×

Uh-oh, it looks like your Internet Explorer is out of date.

For a better shopping experience, please upgrade now.

September Songs: The Good News About Marriage in the Later Years
     

September Songs: The Good News About Marriage in the Later Years

by Maggie Scarf
 

See All Formats & Editions

Since the beginning of the twentieth century, thirty years have been added to the normal human life expectancy. In September Songs, the follow-up to her bestselling Intimate Partners, Maggie Scarf investigates the surprising and profound evolution marriage has undergone in these "bonus years." In a series of intimate and provocative interviews, she

Overview

Since the beginning of the twentieth century, thirty years have been added to the normal human life expectancy. In September Songs, the follow-up to her bestselling Intimate Partners, Maggie Scarf investigates the surprising and profound evolution marriage has undergone in these "bonus years." In a series of intimate and provocative interviews, she delves into the lives of couples married for more than two decades and uncovers the welcome news that most couples are more satisfied in their marriages today than in their early years together. By giving voice to both their struggles and their triumphs, these husbands and wives reveal how they've balanced their emotional and physical needs with those of their partner's, and how the lessons they've learned over time have helped them find new opportunities to love, cherish, and live alongside each other in the extra years they have together.


From the Trade Paperback edition.

Editorial Reviews

Judith Viorst
Scarf is good. A journalist and the author of several well-received nonfiction books including Intimate Partners and Unfinished Business, she is a probing but tactful questioner, an active listener and even, on occasion, a quasi-therapist. She enriches her material with research on aging and marriage and seeks insight into the marriages of her own interviewees by provocatively asking, "If you were going to give a title to a movie or a book about this time of your life, what do you think it would be?" The answers—"The New Beginning," "Harvest," "Peace" "Life in Bloom"—could convince the most cynical reader that "Grow old along with me!/The best is yet to be" is not a romantic's foolish dream but, for some fortunate couples, a real possibility.
—The Washington Post
Hilma Wolitzer
[Scarf's] a gifted and discreet interviewer, knowing what to ask and when to back off. Her gently probing questions—about retirement, health, sexual activity, finances, children, religion, disappointments and regret—lead her subjects to some unexpectedly candid answers. They speak with ease, separately and together (in what often seem like twin soliloquies), about their shared histories and their hopes for and concerns about the future.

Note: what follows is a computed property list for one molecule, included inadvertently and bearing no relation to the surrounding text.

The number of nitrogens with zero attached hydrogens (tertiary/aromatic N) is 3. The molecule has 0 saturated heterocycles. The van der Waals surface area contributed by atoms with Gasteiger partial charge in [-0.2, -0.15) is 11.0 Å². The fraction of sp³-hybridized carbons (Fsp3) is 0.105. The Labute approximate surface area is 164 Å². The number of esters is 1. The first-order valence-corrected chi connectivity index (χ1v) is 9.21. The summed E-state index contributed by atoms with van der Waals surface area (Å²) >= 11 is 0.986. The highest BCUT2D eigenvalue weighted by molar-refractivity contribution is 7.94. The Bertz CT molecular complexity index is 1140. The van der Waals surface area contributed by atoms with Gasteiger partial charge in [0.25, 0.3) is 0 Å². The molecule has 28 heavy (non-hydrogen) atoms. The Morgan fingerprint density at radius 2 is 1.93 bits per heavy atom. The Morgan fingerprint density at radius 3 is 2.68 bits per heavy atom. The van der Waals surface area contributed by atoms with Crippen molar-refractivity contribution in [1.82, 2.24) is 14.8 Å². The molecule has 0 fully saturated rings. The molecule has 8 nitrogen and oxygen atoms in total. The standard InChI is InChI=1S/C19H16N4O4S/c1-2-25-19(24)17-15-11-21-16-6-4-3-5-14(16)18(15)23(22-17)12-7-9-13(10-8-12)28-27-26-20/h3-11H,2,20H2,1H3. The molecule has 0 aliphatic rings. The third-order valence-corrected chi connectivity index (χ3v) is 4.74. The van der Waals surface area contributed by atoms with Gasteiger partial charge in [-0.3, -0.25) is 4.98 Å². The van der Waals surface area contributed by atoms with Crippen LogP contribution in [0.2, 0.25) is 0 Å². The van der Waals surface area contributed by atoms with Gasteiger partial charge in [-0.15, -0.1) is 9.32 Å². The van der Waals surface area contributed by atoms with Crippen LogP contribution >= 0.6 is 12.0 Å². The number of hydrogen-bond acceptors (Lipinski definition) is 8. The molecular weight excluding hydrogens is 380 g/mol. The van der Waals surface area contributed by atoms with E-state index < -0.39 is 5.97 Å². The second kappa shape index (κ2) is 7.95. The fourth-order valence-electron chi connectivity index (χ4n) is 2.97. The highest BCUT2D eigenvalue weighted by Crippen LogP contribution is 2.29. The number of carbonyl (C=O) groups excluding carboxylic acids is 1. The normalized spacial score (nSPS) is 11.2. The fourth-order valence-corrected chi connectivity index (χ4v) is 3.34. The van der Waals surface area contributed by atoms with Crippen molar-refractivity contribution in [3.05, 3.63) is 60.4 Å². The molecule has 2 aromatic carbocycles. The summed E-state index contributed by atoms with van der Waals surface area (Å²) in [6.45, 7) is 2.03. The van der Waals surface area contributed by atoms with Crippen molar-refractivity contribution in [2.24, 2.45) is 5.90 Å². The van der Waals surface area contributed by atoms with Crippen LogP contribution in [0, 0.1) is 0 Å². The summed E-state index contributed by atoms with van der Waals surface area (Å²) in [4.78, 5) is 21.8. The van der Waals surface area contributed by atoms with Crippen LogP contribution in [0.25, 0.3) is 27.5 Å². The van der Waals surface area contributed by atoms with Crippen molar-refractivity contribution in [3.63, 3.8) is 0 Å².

—The New York Times
Publishers Weekly

In this well-researched and eminently readable study, journalist Scarf (Intimate Partners) plunges into the lives of married people between the ages of 50 and 75, inquiring how their partnerships have changed, been renegotiated, reframed and refreshed as increased longevity has added up to three decades to the span of an average marriage. Conducting in-depth interviews with seven couples, the author poses perceptive and challenging questions to her subjects, asking how they have weathered difficulties, affairs, health problems, how they have "disappointed or surprised each other over time" and what are the "major sexual issues that emerge at this time of life." The results, though hardly surprising (financial worries, lack of sexual desire and compromise are all recurring themes), are nonetheless stimulating, not least because these couples are so open, a testament to Scarf's skills as an interviewer. Her case studies are interspersed with chunks of data and interpretations that lend welcome empirical backup to her claims and add authority to this fascinating overview of an unexplored topic that should appeal to couples of all ages. (Sept.)

Copyright © Reed Business Information, a division of Reed Elsevier Inc. All rights reserved.
From the Publisher
"[An] engrossing investigation into enduring marriage...unexpectedly candid"
-The New York Times Book Review

"Scarf is good...a probing but tactful questioner, an active listener, and even, on occasion, a quasi-therapist."
-The Washington Post

"A journalistic book...the clearest message, both from the research and the couples, is upbeat."
-The Economist

"Scarf wonderfully captures those insights that give meaning and joy to life even as the clock ticks."
-Jerome Groopman, M.D., author of How Doctors Think

Product Details

ISBN-13:
9781440634949
Publisher:
Penguin Publishing Group
Publication date:
09/04/2008
Sold by:
Penguin Group
Format:
NOOK Book
Pages:
272
File size:
422 KB
Age Range:
18 Years

What People are Saying About This

From the Publisher
"[An] engrossing investigation into enduring marriage...unexpectedly candid"
-The New York Times Book Review

"Scarf is good...a probing but tactful questioner, an active listener, and even, on occasion, a quasi-therapist."
-The Washington Post

"A journalistic book...the clearest message, both from the research and the couples, is upbeat."
-The Economist

"Scarf wonderfully captures those insights that give meaning and joy to life even as the clock ticks."
-Jerome Groopman, M.D., author of How Doctors Think

Meet the Author

Maggie Scarf is a journalist and the author of the bestselling Intimate Partners, among other books. A visiting fellow at the Whitney Humanities Center, Yale University, and a fellow of Jonathan Edwards College, Yale University, she is also a contributing editor for The New Republic. Scarf and her husband live in Connecticut.

Customer Reviews

Average Review:

Post to your social network

     

Most Helpful Customer Reviews

See all customer reviews